Therapy usually takes the form of group therapy, individual therapy and family therapy sessions. Individual therapy is also known as ‘one-to-one’ therapy. This form of therapy allows you to discuss your most intermate issues in private with a therapist. For instance, you may suffer from post-traumatic stress disorder because you were sexually abused as a child. Individual therapy sessions allow you to discuss these types of experience in a controlled and highly confidential environment.

Group therapy allows you to tackle your issues with your peers. Group therapy sessions are counsellor-led, but most of the learning takes place via group exercises and group discussions. Group therapy sessions are powered by peer-learning. This helps you to realise that many of your issues are experienced by many different people from diverse backgrounds. The group is encouraged to determine solutions to your problems via collaboration.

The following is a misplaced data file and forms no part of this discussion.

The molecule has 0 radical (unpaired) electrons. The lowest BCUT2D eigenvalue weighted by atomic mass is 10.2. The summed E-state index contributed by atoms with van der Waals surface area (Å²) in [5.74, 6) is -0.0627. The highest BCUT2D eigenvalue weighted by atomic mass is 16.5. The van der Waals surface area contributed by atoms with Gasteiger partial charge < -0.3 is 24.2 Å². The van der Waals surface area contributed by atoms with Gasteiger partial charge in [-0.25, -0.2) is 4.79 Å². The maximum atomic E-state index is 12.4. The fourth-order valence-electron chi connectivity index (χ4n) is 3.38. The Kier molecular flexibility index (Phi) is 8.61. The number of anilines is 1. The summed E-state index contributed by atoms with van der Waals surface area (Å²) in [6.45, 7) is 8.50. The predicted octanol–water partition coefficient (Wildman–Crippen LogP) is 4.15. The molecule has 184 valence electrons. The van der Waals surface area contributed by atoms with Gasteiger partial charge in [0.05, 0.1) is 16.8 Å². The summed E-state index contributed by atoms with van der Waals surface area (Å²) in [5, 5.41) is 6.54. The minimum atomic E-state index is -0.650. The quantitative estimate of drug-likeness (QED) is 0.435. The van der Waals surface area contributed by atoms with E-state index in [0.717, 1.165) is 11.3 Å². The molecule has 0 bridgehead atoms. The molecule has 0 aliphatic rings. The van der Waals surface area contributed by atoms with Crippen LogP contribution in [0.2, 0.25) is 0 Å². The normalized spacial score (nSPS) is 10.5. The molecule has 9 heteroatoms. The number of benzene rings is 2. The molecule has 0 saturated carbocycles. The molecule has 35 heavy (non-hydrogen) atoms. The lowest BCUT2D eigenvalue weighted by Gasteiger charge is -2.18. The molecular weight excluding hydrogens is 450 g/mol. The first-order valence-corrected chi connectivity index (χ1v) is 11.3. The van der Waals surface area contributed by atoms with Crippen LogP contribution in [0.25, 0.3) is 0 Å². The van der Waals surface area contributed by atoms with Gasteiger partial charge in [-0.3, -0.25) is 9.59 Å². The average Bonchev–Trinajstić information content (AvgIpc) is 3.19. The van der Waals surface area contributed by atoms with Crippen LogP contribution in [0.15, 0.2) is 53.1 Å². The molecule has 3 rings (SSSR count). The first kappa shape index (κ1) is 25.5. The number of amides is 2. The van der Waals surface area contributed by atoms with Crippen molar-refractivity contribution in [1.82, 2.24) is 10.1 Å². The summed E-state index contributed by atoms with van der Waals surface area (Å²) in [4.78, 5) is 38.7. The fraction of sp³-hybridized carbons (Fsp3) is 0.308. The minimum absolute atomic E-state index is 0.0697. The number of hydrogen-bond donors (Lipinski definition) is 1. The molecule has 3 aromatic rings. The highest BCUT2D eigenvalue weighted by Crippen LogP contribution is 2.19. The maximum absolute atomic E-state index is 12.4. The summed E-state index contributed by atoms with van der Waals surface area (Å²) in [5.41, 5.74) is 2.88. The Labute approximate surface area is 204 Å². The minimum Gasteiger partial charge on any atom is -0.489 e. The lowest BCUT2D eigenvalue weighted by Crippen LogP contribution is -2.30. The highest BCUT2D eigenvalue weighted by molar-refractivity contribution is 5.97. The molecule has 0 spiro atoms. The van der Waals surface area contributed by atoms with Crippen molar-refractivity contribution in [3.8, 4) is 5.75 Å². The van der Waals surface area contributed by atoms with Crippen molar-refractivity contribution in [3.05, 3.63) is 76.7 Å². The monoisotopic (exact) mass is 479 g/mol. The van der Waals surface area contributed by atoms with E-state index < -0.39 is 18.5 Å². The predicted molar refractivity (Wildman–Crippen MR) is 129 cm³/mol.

What happens after I leave a rehab clinic?

The vast majority of rehab clinics are highly concerned with your long-term recovery. For this reason, you will begin to attend free aftercare sessions once your rehab programme has concluded. Whilst your rehab clinic will assist your long-term recovery, the onus is very much on yourself to ensure your recovery is a success.

We encourage you to also join an AA or NA group in your area so you may begin to benefit from the 12-step process. AA and NA meetings take place across the globe, and it’s likely that multiple AA and NA meetings are taking place in the town where you live.

How do I begin the rehab process

To find a rehab clinic near you, contact GO-RV today on 0800 326 5595. When you contact us, we will signpost you to a suitable rehab clinic in your area that’s right for your needs.

Once you enter the recovery process, you may share your recovery adventures by contributing to this website.